Kick off 15:00 BST
at Parc Y Scarlets, Llanelli
Toletti 95' Diallo 114'
Two goals in extra-time ended England’s hopes of winning the UEFA European Women’s U19 Championship, with France claiming their second title at this level in four years.
Both sides saw efforts cleared off the line in normal time as the game ended goalless after 90 minutes.
France were the better side in the first half but England, winners in 2009, dominated after the break, though neither side could find a breakthrough.
The Final was ultimately settled by a header in each half of extra-time, as Sandie Toletti nodded home in the 95th minute, via a deflection, and then Aminata Diallo took advantage of another deflection to direct the ball past England’s Lizzie Durack and seal a French victory.
Gilles Eyquem’s side contained many players from last year’s U17 World Cup-winning squad, and a few of Mo Marley’s team are young enough to represent their country in this competition again next year. Their run to the semi-final has also guaranteed them a place at next year's U20 World Cup in Canada.
The French called Durack, their nemesis in the group stage, into action early on but Toletti’s shot was tame and the goalkeeper gathered with ease. Kadidiatou Diani then shot harmlessly wide from 20 yards as Les Bleus began brightly.
Durack was again on-hand when Mannion misread Aurélie Gagnet’s through ball, allowing Toletti a clean run at goal. The forward advanced into the box but Durack did brilliantly to parry the shot and Martha Harris completed the clearance.
Harris was soon involved at the other end of the pitch, setting Beth Mead away down the right. The Sunderland striker cut inside left-back Marine Dafeur and saw her low drive saved by Durand’s legs. The rebound might have struck Charlotte Saint Sans Levacher on the arm but the referee, Monika Mularczyk, waved away the appeals.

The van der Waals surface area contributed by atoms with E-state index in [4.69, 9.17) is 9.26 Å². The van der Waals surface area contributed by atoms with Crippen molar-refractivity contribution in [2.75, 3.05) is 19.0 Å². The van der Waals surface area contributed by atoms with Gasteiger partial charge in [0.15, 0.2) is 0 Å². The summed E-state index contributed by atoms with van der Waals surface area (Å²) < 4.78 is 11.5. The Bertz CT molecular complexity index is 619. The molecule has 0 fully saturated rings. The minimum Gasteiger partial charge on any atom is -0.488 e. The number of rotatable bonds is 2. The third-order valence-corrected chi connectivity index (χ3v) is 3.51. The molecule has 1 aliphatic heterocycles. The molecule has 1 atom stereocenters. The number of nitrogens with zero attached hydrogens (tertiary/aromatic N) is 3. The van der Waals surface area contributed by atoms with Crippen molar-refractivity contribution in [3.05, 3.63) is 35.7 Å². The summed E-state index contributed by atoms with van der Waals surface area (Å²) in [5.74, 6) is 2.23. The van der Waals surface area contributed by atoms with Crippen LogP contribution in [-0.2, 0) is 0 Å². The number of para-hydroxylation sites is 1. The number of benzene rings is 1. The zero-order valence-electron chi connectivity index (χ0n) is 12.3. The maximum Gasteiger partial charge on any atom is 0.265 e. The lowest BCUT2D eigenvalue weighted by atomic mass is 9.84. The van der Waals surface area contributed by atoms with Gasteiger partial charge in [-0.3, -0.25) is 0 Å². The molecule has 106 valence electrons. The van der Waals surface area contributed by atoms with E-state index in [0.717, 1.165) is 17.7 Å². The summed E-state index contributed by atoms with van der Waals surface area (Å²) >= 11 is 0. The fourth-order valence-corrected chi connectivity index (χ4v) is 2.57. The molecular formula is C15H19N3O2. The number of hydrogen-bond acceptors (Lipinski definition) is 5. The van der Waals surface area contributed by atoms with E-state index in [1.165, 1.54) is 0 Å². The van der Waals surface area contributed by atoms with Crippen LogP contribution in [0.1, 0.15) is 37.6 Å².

France were enjoying more of the play but without causing too many problems for the England backline. The dangerous Toletti tried an angled drive near the break which flashed narrowly wide of the far post and she then saw an effort cleared off the line by Mel Lawley.
Marley’s side tried to attack with pace on the counter and they, too, were unable to break down their opponents.
England were the better side after the break and their more positive approach earned a 48th-minute free-kick down the left channel which Katie Zelem swung in to the box, only for Nikita Parris’s header to be deflected behind.
However, the second 45 developed into a half of few goal chances, forcing Parris to try her luck from distance on 75 minutes and the ball just dipped beyond the angle.
The Young Lions came closer with just over ten minutes remaining when Mead chased down the goalkeeper in search of a back pass, charged down the clearance and bent the ball goalwards. But Dafeur got back in time to clear off the line.
France only had one clear sight at goal in the second period when Aissatou Tounkara’s 85th-minute header was gathered comfortably by Durack.
The game petered to a close and extra-time had long looked likely, with neither side able to find a breakthrough in two whole matches against each other.
However, France did open the scoring just five minutes into the extra 30, though there was a huge slice of fortune about the goal. Toletti headed a corner into the ground, the ball deflected off Mannion and looped over the helpless Durack.
The goal lifted the French and Durack had to be at her best yet again to keep England in the game just three minutes later, as substitute Léa Declercq latched on to Diani’s flick on but couldn’t find a way past the Everton ‘keeper from close range.
With England seeking an equaliser, the game became increasingly stretched and France found a decisive second goal just six minutes from the end, as Diallo headed home from close range after Declerq’s shot deflected kindly to her in the box.
Marley’s girls were unable to find a way back and they left Wales with a silver medal instead of the gold they craved, but they can take a great deal of heart from the run to the Final, and the fact that many of them are young enough to make another go of this competition in 12 months' time.